Forty-seven years ago this month, an Uruguayan Air Force charter plane took off carrying the nation’s rugby team en route to a match in neighboring Chile. The flight never made it. Flying over the majestic Andes mountains, the inexperienced pilot ignored his instrument panel and crashed the plane into the side of a mountain.
The forward part of the fuselage containing the 45 team members, their coach, and the pilot and crew slid down the side of the mountain. Seventeen of the passengers died from the crash’s impact. The survivors, completely unfamiliar with the snow and cold, fashioned a makeshift shelter and desperately tried to survive the night hoping they might be rescued the next morning
Instead, for the next 72 days, they huddled together and prayed for help. They had virtually no food and at one point took to eating the stuffing from the seat cushions.
But as one after another succumbed to the elements, the survivors were forced to contemplate a more horrific solution: Cannibalism.
Together the survivors formed a pact: Whoever died would become food for the others.
The story of Flight 571 and the so-called “Miracle of the Andes” is the stuff of legend now. Several of the 16 survivors would eventually write books and the story of their ordeal also led to a 1993 movie that widely publicized their story and caused an international sensation.
How they managed to stay alive after rescuers had given up on them and they were left without protective clothing or food except for candy bars, peanuts and wine was beyond remarkable.
Eventually, as the number of survivors began to dwindle and the situation became dire, two men decided to set out on an expedition across the mountains in search of help. It took them ten days on an 80-mile trek to reach the outskirts of settlements and to encounter human life. A Chilean mountaineer that made contact with them rode ten hours on horseback for help.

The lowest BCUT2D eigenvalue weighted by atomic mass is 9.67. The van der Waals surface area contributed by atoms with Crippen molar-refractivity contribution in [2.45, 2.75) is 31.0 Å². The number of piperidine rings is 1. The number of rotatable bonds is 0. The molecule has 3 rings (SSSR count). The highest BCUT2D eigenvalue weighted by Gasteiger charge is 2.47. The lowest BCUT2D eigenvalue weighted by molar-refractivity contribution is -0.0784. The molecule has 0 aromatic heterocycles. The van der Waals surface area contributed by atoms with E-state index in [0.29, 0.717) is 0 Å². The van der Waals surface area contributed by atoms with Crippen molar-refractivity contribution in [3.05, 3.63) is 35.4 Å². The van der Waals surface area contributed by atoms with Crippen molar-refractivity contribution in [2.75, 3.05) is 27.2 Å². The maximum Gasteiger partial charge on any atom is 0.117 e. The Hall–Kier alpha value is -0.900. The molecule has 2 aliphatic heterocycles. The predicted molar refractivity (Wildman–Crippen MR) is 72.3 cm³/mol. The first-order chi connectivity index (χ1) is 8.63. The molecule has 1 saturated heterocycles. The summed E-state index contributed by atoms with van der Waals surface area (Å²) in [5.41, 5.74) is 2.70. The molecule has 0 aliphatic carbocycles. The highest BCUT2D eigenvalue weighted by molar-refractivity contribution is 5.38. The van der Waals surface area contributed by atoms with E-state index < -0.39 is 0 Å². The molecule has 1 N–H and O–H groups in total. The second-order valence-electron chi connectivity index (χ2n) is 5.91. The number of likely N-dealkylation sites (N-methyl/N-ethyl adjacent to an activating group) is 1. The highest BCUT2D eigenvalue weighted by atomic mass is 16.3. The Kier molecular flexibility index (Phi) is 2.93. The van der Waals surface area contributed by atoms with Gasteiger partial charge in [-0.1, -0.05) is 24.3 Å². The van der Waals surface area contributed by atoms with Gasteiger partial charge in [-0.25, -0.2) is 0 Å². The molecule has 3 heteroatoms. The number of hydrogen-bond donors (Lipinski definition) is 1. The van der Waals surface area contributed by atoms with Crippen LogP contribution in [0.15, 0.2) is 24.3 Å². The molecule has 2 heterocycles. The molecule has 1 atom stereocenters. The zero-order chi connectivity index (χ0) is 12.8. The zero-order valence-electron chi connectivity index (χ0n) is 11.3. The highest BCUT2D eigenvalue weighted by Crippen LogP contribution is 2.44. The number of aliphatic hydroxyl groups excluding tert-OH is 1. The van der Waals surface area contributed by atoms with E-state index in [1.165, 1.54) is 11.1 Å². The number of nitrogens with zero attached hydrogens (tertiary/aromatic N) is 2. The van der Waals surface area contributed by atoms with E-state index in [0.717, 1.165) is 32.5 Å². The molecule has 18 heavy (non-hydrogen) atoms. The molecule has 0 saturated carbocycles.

Search planes from three countries began looking for them and eventually, they found the remains of the white plane barely detectable against the snowy landscape.
One of the survivors’ main concerns was their belief that the public would judge them harshly for having engaged in cannibalism to survive. They tried to conceal those facts from the public but word leaked out along with a photo of a partially consumed leg.
There was a brief backlash initially but it subsided once the public learned of the group’s pact. A priest involved in the aftermath publicly forgave the survivors for engaging in anthropophagy (the eating of flesh), which is forbidden under Catholic religious doctrine. At a public event, survivors compared their sharing of flesh to Christ’s Last Supper, adding to the mystical quality of their survival.
It’s hard to second-guess the decisions of those who lived through this ordeal, arguably the worst recorded survival experience in modern times. The survivors of the crash might have tried to mark their plane or a nearby peak with bright clothing to aid the rescuers that first searched for them. The survivors saw those planes but the planes failed to detect them. A signal fire might have provided additional marking of the crash site.
The two survivors that decided to walk from the site in search of help went in the wrong direction, adding miles to their journey. They might have read the terrain better. In the end, they did decide to follow the valleys low in search of water, a decision they might have made earlier. It may have saved additional lives.
The real lessons from the “Miracle in the Andes” were felt in the lives of the survivors. In his 2006 memoir, Nando Parrado, who lost his mother and sister in the disaster, and was one of the two survivors who trekked in search of help, said the experience taught him the enduring value of human relationships.
They call the crash a “disaster story,” he noted in a 2015 interview, “but in fact, it was a love story.”
“I wanted to get home to my father. I tell young people all the time when you are alone and dying on the top of a mountain, you do not miss your car or your stereo — you miss the loving embrace of your family.”
Another survivor, Roberto Canessa, decided to dedicate himself to saving lives by becoming a doctor. He said the biggest lesson he learned is that those with a strong faith and a belief in the power and wonder of human existence are the most resilient — and can survive where others may lose hope and perish.
“I believe this was a kind of experiment by a malicious hand that decided to throw onto the mountain a group of young rugby players,” he noted in a 2016 interview.
“University students with education and a belief in God—ideal guinea pigs for an experiment in human behavior. Who survived? It wasn’t the smartest, most intelligent ones. The ones who survived were those who most felt the joy of living. That gave them a reason to endure.”